Search Images Maps Play YouTube News Gmail Drive More »
Sign in
Screen reader users: click this link for accessible mode. Accessible mode has the same essential features but works better with your reader.

Patents

  1. Advanced Patent Search
Publication numberUS4220394 A
Publication typeGrant
Application numberUS 05/916,385
Publication dateSep 2, 1980
Filing dateJun 16, 1978
Priority dateJun 22, 1977
Also published asCA1111688A1, DE2860127D1, EP0000145A1, EP0000145B1
Publication number05916385, 916385, US 4220394 A, US 4220394A, US-A-4220394, US4220394 A, US4220394A
InventorsAndre Tardy
Original AssigneeSociete Anonyme Dite: Compagnie Generale D'electricite
Export CitationBiBTeX, EndNote, RefMan
External Links: USPTO, USPTO Assignment, Espacenet
Optical fibre connector
US 4220394 A
Abstract
The invention relates to an optical fibre connector.
A short segment of fibre with a diameter which is accurately known and which is held in the connector is connected by welding to the end of a very long transmission fibre.
Application to telecommunications.
Images(4)
Previous page
Next page
Claims(10)
I claim:
1. An optical fibre connector including:
a connecting part provided with holding means for holding a short optical segment fibre of a predetermined diameter and having a front end and a rear end and for guiding to align the held segment fibre with another optical segment fibre held by another optical fibre connector, and to bring the front ends of these two segment fibres into contact with each other to provide an optical connection between these two segment fibres; and
a gripping part integral with said connecting part and comprising gripping means behind the holding means relative to said segment fibre front end for fixing a front end portion of a long optical transmission fibre of non-precisely predetermined diameter and of longer length than said segment fibre behind and in alignment with said segment fibre so as to avoid any stress on the transmission fibre in front of the gripping means when a force is exerted on the transmission fibre behind the gripping means;
and an intermediate part between said connecting and gripping parts for making the connecting part integral with the gripping part, said intermediate part having at least one opening which allows access to a zone of contact between the rear end of said held segment fibre and the front end of said transmission fibre, and said opening being sufficiently wide to allow welding through it to provide optical continuity between the rear end of the held segment fibre and the front end of the transmission fibre.
2. A connector according to claim 1, further comprising blockable sliding means to allow firstly a movement of the gripping part in relation to the connecting part, parallel to said held segment and to allow these two parts to be subsequently made completely integral with each other.
3. A connector according to claim 1, wherein said elements comprise a generally coaxial structure around an axis parallel to said held segment, and wherein said intermediate part is in the shape of a tube which surrounds said axis and has a plurality of said openings angularly spaced around said contact zone, and said connector also including a protective cover which is slidable parallel to said axis so as to surround the intermediate part while closing off the openings.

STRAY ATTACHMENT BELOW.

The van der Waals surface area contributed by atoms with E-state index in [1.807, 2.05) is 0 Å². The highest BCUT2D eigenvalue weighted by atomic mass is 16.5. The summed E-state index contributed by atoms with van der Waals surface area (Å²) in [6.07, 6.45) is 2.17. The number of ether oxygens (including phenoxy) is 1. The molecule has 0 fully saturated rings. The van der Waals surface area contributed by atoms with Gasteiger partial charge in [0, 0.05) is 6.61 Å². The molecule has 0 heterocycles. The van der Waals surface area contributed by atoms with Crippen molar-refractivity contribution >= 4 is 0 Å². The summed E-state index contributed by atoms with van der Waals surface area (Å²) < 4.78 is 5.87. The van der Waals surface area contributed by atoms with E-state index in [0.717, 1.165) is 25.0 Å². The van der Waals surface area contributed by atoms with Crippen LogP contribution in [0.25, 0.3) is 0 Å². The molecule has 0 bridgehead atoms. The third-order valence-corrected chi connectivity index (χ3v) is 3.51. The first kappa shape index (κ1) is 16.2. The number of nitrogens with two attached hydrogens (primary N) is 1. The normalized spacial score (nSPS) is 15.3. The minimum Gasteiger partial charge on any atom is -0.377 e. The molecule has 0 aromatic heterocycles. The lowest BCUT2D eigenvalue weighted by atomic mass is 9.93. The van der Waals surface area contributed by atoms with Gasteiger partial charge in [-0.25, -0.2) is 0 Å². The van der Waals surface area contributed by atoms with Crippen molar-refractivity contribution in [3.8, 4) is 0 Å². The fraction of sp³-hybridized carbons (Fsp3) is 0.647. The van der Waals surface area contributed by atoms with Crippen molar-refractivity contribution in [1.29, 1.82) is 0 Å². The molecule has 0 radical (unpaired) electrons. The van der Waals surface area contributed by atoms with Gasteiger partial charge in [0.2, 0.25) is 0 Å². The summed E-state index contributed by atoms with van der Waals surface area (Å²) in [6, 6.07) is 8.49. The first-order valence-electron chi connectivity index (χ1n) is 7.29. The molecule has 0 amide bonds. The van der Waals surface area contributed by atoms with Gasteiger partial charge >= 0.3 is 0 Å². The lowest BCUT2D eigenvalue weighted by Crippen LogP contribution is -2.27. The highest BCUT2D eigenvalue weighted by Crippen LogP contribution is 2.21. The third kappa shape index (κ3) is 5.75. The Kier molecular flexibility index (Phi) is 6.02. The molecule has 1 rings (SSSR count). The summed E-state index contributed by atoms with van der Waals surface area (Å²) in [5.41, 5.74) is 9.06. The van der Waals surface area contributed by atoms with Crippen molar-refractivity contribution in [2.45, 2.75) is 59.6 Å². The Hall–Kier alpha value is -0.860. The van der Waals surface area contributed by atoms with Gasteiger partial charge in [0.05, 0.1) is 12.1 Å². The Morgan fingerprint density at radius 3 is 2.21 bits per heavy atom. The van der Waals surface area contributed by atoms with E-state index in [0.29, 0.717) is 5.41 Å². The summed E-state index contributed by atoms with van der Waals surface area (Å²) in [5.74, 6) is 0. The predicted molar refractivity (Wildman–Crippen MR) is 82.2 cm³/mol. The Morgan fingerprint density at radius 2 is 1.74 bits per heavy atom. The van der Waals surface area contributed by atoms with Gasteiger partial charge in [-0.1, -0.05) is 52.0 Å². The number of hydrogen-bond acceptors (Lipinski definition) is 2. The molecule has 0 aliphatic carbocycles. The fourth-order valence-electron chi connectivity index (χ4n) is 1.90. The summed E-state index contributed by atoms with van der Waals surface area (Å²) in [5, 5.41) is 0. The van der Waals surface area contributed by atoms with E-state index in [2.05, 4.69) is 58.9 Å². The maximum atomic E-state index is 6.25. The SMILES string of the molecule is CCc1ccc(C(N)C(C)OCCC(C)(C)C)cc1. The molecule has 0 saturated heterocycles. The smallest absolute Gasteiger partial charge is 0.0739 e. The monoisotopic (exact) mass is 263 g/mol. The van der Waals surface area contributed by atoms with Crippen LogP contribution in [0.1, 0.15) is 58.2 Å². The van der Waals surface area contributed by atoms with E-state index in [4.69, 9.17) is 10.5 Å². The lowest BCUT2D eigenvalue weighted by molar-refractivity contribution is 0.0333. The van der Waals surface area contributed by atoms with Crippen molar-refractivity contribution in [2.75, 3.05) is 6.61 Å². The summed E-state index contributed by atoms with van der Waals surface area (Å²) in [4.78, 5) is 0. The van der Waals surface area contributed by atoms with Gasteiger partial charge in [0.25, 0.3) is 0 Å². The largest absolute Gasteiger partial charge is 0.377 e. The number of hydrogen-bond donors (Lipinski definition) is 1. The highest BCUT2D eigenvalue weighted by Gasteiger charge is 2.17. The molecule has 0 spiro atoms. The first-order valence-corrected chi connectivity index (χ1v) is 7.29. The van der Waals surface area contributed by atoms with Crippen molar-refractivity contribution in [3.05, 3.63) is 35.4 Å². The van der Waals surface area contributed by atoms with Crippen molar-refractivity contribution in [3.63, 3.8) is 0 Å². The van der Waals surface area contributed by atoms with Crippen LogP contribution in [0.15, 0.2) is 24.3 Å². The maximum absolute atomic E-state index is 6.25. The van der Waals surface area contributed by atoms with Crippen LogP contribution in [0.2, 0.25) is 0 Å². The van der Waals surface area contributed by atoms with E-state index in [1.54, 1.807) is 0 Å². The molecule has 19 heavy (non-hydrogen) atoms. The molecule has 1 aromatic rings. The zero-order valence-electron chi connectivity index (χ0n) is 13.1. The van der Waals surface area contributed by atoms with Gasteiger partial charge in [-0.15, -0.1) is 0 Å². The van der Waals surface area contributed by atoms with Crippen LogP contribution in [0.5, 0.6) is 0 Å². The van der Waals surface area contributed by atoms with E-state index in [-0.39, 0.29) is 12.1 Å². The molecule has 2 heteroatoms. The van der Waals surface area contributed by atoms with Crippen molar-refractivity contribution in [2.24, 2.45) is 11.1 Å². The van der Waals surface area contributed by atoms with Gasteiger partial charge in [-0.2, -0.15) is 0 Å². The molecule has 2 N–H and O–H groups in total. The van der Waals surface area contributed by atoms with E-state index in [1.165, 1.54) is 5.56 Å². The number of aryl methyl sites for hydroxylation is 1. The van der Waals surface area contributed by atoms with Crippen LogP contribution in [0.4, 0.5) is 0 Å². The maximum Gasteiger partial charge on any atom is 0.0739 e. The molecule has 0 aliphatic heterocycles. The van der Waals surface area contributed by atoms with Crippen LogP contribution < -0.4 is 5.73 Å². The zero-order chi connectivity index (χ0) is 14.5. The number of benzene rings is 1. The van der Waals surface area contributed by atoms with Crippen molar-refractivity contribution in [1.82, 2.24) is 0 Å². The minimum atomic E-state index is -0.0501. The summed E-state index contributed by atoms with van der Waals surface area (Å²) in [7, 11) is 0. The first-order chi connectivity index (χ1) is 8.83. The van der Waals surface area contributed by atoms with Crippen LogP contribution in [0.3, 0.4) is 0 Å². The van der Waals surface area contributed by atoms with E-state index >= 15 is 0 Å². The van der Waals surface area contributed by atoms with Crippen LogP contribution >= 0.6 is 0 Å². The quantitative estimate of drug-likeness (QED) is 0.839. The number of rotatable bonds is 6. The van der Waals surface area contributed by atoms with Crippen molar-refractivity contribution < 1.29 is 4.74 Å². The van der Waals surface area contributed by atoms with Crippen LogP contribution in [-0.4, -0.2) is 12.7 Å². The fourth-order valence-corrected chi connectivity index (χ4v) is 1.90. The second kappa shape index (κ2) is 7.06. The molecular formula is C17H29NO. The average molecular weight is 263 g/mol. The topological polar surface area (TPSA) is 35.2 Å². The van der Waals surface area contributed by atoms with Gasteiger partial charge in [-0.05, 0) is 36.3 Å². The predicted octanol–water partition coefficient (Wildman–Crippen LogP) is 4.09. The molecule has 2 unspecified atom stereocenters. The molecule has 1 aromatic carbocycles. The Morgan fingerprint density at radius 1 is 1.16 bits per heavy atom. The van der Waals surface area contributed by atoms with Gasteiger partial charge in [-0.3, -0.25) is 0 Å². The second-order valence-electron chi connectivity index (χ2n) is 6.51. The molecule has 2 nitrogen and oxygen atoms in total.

4. A method of connecting an optical transmission fibre to a connector in order to subsequently allow a releasable connection of said optical transmission fibre through the connector, said method comprising the following steps:
firstly, inserting a segment of an optical fibre shorter than five centimeters in a connecting front part of the connector and holding said segment in this part, with said segment having a front end by which it can be connected and an opposite rear end and having a diameter to which the connecting part is fitted;
inserting the end of an optical transmission fibre which is to be connected to the connector in a rear gripping part of the connector relative to said segment; and
aligning the end of the transmission fibre with the rear end of said segment of optical fibre and being brought close thereto;
heating the rear end of the segment and the end of the transmission fibre to form a weld which provides optical continuity between the transmission fibre and said held segment; and
fixing the transmission fibre in relation to the connecting part by means of the gripping part and by means of an intermediate part which integrally joins the gripping part with the connecting part.
5. A method according to claim 4, further comprising the step of before inserting said fibre segment, in the connecting part treating its front surface for facilitating the transmission of light through this surface.
6. A method according to claim 4, wherein the step during which the "transmission" fibre and the rear end of the held segment are aligned and are brought close to each other, comprises:
connecting the gripping part to the connection part by means of said intermediate part so as to align the end zone of the transmission fibre with the held segment so as to allow the gripping part to move in relation to the connection part in a movement parallel to the held segment, this intermediate part being provided with at least one opening to allow access to the rear end of the held segment;
fixing the end zone of the transmission fibre in the gripping part and
moving the gripping part in relation to the connecting part to bring the end of the transmission fibre close to the rear end of the held segment.
7. A method according to claim 6 wherein said intermediate part is in the shape of a tube which surrounds the rear end zone of the held segment and the end zone of the transmission fibre, said tube being provided with an inspection opening, a blow-pipe insertion opening, a manipulation opening and a gas evacuation opening facing the blowpipe insertion opening ;
said step of aligning the end of the transmission fibre with and bringing close to the rear end of the held segment comprising, after the phase in which the gripping part is moved, an extra alignment step in which a manipulation rod is inserted through said manipulation opening until it comes into contact with the end zone of the transmission fibre or with the held segment and this manipulation rod is moved in two directions perpendicular to the held segment and